Earthworms are wonderful animals that are important to the environment. They play an essential role in keeping the soil nourished for plants to grow healthy and strong.

Worms Help Compost

Verne the Worm lives in Vanessa’s basement but most earthworms live outside. Earthworms live underground in the top layers of soil where they eat dead leaves and other organic material. When worms poop, they leave their castings behind which become nutritious food for plants. They are amazing composters!

Take care not to take earthworms from outside. Wild earthworms will not survive for long in an indoor worm bin. Verne the Worm is a red wriggler which is a type of worm that thrives in worm bins.

Worms Help the Soil

When worms are moving around in the soil, they create burrows. These burrows help soil drainage so water can flow through. At the same time, the burrows promote aeration so air can flow through the soil. This is important for plant root systems as well as insects and other organisms which need air to breathe.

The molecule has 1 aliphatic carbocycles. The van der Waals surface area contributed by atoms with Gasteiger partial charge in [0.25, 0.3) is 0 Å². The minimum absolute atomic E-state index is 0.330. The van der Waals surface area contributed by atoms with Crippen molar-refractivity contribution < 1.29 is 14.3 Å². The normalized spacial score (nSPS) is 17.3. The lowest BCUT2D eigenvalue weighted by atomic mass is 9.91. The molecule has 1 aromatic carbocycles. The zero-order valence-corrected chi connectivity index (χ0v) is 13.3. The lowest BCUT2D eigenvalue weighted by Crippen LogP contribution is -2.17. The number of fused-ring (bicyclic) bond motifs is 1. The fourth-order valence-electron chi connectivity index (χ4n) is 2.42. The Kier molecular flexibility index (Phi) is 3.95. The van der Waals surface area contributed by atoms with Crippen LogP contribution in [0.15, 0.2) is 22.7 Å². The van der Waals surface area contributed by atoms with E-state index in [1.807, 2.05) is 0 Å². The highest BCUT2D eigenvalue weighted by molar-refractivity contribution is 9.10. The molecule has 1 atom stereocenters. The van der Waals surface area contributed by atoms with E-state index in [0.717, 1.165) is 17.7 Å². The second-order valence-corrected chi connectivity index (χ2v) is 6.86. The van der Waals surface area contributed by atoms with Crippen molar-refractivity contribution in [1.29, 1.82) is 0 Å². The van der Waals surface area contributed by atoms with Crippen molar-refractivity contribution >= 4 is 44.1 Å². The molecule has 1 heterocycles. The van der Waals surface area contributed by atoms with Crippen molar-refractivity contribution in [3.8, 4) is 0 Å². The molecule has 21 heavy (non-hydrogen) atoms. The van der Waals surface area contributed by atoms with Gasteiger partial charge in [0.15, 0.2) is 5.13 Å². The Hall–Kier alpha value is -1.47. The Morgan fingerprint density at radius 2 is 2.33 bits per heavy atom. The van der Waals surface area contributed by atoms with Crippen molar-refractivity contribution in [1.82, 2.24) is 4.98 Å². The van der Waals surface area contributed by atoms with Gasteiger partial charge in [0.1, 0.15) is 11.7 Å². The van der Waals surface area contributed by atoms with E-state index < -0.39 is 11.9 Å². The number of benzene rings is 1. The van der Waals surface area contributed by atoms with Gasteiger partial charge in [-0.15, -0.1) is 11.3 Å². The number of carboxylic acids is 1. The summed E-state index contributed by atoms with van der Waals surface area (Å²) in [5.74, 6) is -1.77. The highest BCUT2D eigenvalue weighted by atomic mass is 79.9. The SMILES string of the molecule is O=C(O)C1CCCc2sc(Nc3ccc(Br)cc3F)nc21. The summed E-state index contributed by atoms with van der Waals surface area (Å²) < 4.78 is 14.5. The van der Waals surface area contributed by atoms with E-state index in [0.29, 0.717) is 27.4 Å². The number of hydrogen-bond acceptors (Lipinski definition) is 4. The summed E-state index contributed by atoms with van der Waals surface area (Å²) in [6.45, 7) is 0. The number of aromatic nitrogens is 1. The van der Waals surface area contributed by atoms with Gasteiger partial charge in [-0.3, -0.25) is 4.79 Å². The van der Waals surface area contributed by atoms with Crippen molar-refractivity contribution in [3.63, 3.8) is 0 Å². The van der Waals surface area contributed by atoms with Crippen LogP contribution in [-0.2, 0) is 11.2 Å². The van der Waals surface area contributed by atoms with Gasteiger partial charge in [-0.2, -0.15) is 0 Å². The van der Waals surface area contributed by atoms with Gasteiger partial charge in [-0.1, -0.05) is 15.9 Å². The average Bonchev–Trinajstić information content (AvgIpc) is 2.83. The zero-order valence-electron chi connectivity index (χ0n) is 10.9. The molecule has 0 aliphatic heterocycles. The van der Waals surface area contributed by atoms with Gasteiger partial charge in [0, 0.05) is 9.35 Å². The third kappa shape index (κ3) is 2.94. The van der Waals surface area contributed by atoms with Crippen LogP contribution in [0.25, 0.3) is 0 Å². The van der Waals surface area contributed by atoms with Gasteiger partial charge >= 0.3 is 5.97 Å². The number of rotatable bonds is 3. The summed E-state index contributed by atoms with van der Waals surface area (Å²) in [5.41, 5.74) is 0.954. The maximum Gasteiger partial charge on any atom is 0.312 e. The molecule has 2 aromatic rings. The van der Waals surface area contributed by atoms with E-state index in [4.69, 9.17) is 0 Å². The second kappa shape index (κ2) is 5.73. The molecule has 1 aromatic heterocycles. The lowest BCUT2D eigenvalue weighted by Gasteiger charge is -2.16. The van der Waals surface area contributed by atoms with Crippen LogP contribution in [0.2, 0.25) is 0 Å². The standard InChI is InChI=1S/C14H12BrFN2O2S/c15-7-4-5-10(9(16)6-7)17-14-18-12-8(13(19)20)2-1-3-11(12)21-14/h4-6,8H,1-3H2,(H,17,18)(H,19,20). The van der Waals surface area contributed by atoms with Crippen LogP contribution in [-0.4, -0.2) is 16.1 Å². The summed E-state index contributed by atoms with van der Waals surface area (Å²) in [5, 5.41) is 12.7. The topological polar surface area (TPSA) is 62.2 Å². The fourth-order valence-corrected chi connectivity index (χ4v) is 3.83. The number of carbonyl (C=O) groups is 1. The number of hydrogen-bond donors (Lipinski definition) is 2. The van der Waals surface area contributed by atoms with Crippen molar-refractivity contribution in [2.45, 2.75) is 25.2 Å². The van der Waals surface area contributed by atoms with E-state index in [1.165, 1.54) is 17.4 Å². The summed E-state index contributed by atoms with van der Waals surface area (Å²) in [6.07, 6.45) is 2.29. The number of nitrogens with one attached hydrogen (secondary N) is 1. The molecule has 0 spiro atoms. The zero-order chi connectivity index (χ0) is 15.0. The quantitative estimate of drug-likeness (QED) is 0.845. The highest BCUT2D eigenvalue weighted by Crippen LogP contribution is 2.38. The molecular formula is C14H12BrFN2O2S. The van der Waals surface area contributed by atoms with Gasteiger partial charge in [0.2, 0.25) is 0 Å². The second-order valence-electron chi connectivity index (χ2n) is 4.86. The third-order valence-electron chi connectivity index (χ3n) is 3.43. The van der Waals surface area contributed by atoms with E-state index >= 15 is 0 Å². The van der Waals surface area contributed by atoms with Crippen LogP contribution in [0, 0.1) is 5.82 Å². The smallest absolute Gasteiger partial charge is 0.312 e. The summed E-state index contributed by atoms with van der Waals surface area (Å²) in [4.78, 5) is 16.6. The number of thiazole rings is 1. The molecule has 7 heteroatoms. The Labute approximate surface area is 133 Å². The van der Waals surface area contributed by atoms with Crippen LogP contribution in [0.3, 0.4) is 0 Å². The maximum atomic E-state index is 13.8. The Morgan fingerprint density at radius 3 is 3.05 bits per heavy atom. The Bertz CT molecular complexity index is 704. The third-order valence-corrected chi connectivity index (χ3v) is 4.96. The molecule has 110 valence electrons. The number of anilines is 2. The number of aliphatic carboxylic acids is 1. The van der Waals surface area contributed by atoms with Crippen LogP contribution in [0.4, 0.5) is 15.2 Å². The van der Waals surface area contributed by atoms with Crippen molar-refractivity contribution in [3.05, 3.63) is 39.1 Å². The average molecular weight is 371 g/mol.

The Life Cycle of Worms

Earthworms start as eggs inside a hard cocoon. Each cocoon may can have up to about twenty eggs, but only one or two will emerge. In warm, optimal conditions, the eggs may hatch in only a few weeks. But if the conditions are not ideal, they can take months to hatch.

After they hatch, the baby worms (called hatchlings) are tiny, thin, white and nearly transparent. Depending on the species, they will turn color as they mature. They can become greyish, brown, or even red.

Adult worms  are hermaphrodites. This means they have both ovaries and testes. Ovaries produce eggs and testes produce sperm that can fertilize eggs. However, one worm cannot make new baby worms by itself; it must mate with another worm.

After mating, each worm forms a small cocoon near the “collar” of the worm. As they wriggle away, the cocoon is released and the eggs inside develop until it is time to hatch.